As much as possible, avoid any plastic utensils, Tupperware and feeding vessels in the kitchen for eating and drinking. These have been shown to be a major source of micro-plastic ingestion for the whole family. Studies estimate that bottle fed babies ingest around 3 million micro-plastics per day from their feeding bottles alone.

Our top two swaps:

Swap out plastic baby bottles for glass alternatives. Hevea our our favourites with the glass bottle and natural rubber teat.

Avoid plastic plates and cutlery. Bamboo Bamboo do a fantastic range of bamboo kitchenware for kids.

4. Never put plastics in the dishwasher

If you do have plastic items in your kitchen which you can’t swap out, make sure they never get put in the dishwasher. Studies have shown that putting plastics in the dishwasher causes them to release up to 4x more micro-plastics than hand washing.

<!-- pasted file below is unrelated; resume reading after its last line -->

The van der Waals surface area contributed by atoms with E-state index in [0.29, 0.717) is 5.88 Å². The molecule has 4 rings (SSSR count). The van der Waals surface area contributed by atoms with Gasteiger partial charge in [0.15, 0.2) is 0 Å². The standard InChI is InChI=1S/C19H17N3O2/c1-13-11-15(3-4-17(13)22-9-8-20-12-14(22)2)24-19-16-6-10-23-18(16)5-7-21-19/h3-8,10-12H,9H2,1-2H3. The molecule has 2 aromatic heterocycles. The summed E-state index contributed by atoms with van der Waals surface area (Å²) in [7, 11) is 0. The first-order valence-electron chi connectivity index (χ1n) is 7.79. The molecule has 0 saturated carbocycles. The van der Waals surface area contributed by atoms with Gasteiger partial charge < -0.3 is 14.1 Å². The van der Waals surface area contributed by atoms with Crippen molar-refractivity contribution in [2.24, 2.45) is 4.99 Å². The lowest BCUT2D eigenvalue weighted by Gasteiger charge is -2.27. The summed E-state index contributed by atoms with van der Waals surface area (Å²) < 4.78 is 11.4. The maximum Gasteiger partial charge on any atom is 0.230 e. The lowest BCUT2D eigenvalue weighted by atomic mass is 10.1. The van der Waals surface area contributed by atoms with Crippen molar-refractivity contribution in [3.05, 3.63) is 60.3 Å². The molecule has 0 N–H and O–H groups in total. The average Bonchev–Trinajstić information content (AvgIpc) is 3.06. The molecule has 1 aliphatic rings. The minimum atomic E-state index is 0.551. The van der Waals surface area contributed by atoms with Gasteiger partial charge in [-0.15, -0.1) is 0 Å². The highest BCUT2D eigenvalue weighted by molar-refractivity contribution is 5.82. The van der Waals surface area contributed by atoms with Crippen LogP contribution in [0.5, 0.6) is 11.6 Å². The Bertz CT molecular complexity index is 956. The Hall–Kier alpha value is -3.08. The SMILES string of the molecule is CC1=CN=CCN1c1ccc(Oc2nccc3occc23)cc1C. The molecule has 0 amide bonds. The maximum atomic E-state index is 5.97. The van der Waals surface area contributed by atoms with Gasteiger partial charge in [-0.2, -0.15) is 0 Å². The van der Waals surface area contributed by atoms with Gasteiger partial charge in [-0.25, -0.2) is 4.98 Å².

Our top two swaps:

Wash baby milk bottles by hand

Never put your blenders or Nutribullets in the dishwasher if they have plastic components

5. Choose wooden, woollen and cotton kids toys and natural play mats

Toys are not just a huge burden in landfill, they’re also a key contributor to micro-plastic exposure for young kids. Not so long ago the majority of kids toys were made from natural materials but now well over 90% are made from plastic. Choosing natural toys reduces your family’s micro-plastic exposure while reducing the environmental burden of plastic toys too.

Our top two swaps:

Reduce your reliance on plastic toys and check out Pure Earth Collection’s organic soft toy range. We also love Senger Naturwelt who do a gorgeous range of organic teddies.